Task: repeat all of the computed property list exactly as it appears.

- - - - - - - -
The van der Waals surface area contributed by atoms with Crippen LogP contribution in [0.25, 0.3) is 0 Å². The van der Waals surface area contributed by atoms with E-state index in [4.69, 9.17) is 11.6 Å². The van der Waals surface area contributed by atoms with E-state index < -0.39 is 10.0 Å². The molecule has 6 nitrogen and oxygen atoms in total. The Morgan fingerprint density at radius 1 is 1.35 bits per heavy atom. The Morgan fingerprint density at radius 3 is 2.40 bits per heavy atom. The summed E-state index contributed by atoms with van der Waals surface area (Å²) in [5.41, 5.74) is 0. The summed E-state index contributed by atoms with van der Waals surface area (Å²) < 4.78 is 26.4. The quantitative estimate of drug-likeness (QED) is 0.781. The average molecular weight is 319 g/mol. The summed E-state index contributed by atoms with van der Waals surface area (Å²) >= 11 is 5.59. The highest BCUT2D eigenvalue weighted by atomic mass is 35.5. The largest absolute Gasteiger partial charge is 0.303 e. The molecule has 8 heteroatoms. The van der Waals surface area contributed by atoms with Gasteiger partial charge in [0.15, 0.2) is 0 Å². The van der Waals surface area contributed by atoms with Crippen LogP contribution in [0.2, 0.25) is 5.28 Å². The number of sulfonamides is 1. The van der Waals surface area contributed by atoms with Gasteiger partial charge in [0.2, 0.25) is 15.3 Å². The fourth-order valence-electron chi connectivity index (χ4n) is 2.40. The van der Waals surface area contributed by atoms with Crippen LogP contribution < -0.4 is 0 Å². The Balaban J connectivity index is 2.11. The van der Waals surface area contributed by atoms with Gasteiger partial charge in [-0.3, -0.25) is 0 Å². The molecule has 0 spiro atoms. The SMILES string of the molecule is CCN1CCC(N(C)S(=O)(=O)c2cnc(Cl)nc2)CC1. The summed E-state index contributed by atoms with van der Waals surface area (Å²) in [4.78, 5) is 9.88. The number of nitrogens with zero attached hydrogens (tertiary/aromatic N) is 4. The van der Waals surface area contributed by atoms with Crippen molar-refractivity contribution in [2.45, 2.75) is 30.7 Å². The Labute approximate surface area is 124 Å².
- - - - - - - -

The van der Waals surface area contributed by atoms with Crippen LogP contribution in [0.25, 0.3) is 0 Å². The van der Waals surface area contributed by atoms with E-state index in [4.69, 9.17) is 11.6 Å². The van der Waals surface area contributed by atoms with E-state index < -0.39 is 10.0 Å². The molecule has 6 nitrogen and oxygen atoms in total. The Morgan fingerprint density at radius 1 is 1.35 bits per heavy atom. The Morgan fingerprint density at radius 3 is 2.40 bits per heavy atom. The summed E-state index contributed by atoms with van der Waals surface area (Å²) in [5.41, 5.74) is 0. The summed E-state index contributed by atoms with van der Waals surface area (Å²) < 4.78 is 26.4. The quantitative estimate of drug-likeness (QED) is 0.781. The average molecular weight is 319 g/mol. The summed E-state index contributed by atoms with van der Waals surface area (Å²) >= 11 is 5.59. The highest BCUT2D eigenvalue weighted by atomic mass is 35.5. The largest absolute Gasteiger partial charge is 0.303 e. The molecule has 8 heteroatoms. The van der Waals surface area contributed by atoms with Gasteiger partial charge in [0.15, 0.2) is 0 Å². The van der Waals surface area contributed by atoms with Crippen LogP contribution in [0.2, 0.25) is 5.28 Å². The number of sulfonamides is 1. The van der Waals surface area contributed by atoms with Gasteiger partial charge in [0.2, 0.25) is 15.3 Å². The fourth-order valence-electron chi connectivity index (χ4n) is 2.40. The van der Waals surface area contributed by atoms with Crippen LogP contribution < -0.4 is 0 Å². The Balaban J connectivity index is 2.11. The van der Waals surface area contributed by atoms with Gasteiger partial charge in [-0.3, -0.25) is 0 Å². The molecule has 0 spiro atoms. The SMILES string of the molecule is CCN1CCC(N(C)S(=O)(=O)c2cnc(Cl)nc2)CC1. The summed E-state index contributed by atoms with van der Waals surface area (Å²) in [4.78, 5) is 9.88. The number of nitrogens with zero attached hydrogens (tertiary/aromatic N) is 4. The van der Waals surface area contributed by atoms with Crippen molar-refractivity contribution in [2.45, 2.75) is 30.7 Å². The Labute approximate surface area is 124 Å².